I wrote about the World Press photo contest in an earlier post. The first time I checked it out I was on my way to Egypt in the middle of the first democratic election in its history so it was especially poignant to see all the photos from the Arab Spring.
This time the poignant photos were from the Philippines. I was in Australia when the storm hit so saw lots of coverage along with lots of talk of global warming. Sadly a lot of the winning photos depict conflict and devastation. That is, of course, the stuff of photojournalists.
The contest though is about photography so there are some happy photos too. And all sorts of interesting subjects, from a cougar stalking the Hollywood sign to a lady who has rescued so many stray dogs it seems there is no room left for her.
It’s a fascinating mix of subjects and points of view to consider. It definitely makes one examine one’s own life and – in my case, appreciate how easy my life is and how privileged I am. The winning photo this year is beautiful and haunting, like a master painting. It depicts migrants standing on a beach on the coast of Africa, holding up mobile phones trying to get a signal so they can communicate with the people they’ve left behind and give an update on their progress in finding a better life.
As I noted last time, it starts in Amsterdam but moves around so check it out if it comes to a city near you.
It was also a way to escape from the rain in Amsterdam. It is a city that is noted for its “four seasons in one day” weather but this time there seemed to be only one – I think it was winter. It was windy, cold, with lots of persistent rain in any event. It was pretty miserable but it’s still hard not to love Amsterdam. And one has to admire the Dutch, biking with an umbrella in one hand!
I still haven’t written about last year’s trip to Amsterdam so I am going to mix it up a bit to hit some of the highlights from both visits.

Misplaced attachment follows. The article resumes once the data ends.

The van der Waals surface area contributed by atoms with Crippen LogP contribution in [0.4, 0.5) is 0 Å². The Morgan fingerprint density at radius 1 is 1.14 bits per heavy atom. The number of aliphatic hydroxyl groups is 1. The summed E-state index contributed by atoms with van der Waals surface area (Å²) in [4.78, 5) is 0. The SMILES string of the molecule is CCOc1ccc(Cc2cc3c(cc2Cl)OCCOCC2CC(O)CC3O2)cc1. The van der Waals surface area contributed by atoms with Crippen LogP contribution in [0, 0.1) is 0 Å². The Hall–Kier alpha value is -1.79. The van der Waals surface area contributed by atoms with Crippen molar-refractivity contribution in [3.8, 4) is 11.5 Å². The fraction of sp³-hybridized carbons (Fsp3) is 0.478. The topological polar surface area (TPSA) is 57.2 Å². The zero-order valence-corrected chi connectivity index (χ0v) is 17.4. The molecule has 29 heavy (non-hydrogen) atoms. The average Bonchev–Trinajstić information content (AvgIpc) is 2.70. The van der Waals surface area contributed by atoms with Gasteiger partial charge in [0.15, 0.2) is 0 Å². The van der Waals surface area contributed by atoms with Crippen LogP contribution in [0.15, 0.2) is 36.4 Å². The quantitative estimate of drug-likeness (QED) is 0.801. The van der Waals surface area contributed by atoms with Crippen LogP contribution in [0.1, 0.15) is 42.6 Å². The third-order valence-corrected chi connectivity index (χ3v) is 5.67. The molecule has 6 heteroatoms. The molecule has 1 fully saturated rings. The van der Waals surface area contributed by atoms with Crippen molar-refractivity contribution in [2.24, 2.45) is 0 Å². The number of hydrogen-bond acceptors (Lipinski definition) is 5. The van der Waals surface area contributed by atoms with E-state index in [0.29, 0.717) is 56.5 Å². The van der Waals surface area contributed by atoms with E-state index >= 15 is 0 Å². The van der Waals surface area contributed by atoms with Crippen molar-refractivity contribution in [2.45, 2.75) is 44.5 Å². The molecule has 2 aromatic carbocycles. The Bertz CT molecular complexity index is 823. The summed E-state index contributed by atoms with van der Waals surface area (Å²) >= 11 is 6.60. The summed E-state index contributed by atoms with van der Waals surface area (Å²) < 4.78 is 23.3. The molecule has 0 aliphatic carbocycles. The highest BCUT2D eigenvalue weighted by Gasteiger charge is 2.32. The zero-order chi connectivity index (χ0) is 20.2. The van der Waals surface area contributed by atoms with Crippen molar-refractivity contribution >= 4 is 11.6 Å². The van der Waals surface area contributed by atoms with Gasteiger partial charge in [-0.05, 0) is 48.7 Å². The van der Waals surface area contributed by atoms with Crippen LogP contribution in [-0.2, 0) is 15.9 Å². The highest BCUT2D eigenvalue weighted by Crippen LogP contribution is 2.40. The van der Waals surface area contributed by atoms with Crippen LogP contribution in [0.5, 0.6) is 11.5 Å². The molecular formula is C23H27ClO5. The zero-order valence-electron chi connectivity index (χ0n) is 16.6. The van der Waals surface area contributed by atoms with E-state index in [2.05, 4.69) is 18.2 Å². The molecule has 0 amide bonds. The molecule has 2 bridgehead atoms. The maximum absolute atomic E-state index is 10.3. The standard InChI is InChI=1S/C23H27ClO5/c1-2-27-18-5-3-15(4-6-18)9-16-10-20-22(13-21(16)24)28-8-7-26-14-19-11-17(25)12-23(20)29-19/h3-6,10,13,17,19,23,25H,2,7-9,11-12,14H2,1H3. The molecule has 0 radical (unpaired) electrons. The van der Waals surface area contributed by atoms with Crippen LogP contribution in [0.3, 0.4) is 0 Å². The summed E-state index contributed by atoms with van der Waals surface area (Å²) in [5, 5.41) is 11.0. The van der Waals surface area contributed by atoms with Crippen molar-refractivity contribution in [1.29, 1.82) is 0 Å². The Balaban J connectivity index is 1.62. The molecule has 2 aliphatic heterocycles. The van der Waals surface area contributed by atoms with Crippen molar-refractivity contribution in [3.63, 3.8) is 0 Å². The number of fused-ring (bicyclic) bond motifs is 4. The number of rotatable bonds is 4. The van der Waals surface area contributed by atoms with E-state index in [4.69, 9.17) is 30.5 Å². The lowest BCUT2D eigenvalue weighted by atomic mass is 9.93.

For now we will stick with culture. The other thing that got me to drag myself across town in the pouring rain was an exhibit at the Hermitage. The Hermitage in Amsterdam is pretty cool. I have been there on most visits as the concept is that they will bring a subset of the 3,000,000 (I think) objects from the Hermitage in St Petersburg to Amsterdam as part of a special exhibition.
The current exhibition is called The Silk Road and it provides a glimpse into centuries of world history. There are artifacts from all kinds of countries, some that sounded familiar and some not.
I learned quite a bit of stuff from the exhibition but what was most interesting is that the Silk Road wasn’t just an ancient highway. It was a network of intrepid merchants and few travelled the entire length of the trading area. There was a lot of desert and camels involved and oases were key.
It certainly makes my current trip around Europe look like a piece of cake. Without all those early entrepreneurs, our current 24/7 world would not have been possible. They carried silk, spices and other hot commodities but they also carried ideas and influence.
It all definitely makes you think of your daily life, your goals and your impact on the world.
p.s. I also picked up a book on the Silk Road by Colin Thubron since I needed some English language reading material 🙂 Why haven’t I discovered him before? Highly recommended!